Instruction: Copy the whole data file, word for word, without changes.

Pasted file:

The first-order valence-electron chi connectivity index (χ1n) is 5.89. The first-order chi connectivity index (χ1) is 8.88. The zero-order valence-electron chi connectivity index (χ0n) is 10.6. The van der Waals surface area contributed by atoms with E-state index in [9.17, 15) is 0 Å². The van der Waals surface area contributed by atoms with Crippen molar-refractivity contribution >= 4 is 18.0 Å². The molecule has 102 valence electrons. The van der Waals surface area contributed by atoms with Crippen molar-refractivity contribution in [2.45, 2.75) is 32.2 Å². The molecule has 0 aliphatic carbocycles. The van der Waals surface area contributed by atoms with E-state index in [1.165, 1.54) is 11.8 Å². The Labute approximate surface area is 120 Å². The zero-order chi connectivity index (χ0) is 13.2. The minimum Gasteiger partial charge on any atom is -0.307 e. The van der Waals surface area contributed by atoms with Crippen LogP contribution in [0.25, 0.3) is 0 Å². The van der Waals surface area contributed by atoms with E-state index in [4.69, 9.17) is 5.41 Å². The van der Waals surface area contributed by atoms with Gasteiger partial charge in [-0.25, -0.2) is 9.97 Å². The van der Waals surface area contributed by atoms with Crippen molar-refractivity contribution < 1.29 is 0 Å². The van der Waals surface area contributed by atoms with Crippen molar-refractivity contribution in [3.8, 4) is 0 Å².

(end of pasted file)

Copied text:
The first-order valence-electron chi connectivity index (χ1n) is 5.89. The first-order chi connectivity index (χ1) is 8.88. The zero-order valence-electron chi connectivity index (χ0n) is 10.6. The van der Waals surface area contributed by atoms with E-state index in [9.17, 15) is 0 Å². The van der Waals surface area contributed by atoms with Crippen molar-refractivity contribution >= 4 is 18.0 Å². The molecule has 102 valence electrons. The van der Waals surface area contributed by atoms with Crippen molar-refractivity contribution in [2.45, 2.75) is 32.2 Å². The molecule has 0 aliphatic carbocycles. The van der Waals surface area contributed by atoms with E-state index in [1.165, 1.54) is 11.8 Å². The Labute approximate surface area is 120 Å². The zero-order chi connectivity index (χ0) is 13.2. The minimum Gasteiger partial charge on any atom is -0.307 e. The van der Waals surface area contributed by atoms with Crippen LogP contribution in [0.25, 0.3) is 0 Å². The van der Waals surface area contributed by atoms with E-state index in [4.69, 9.17) is 5.41 Å². The van der Waals surface area contributed by atoms with Gasteiger partial charge in [-0.25, -0.2) is 9.97 Å². The van der Waals surface area contributed by atoms with Crippen molar-refractivity contribution < 1.29 is 0 Å². The van der Waals surface area contributed by atoms with Crippen molar-refractivity contribution in [3.8, 4) is 0 Å².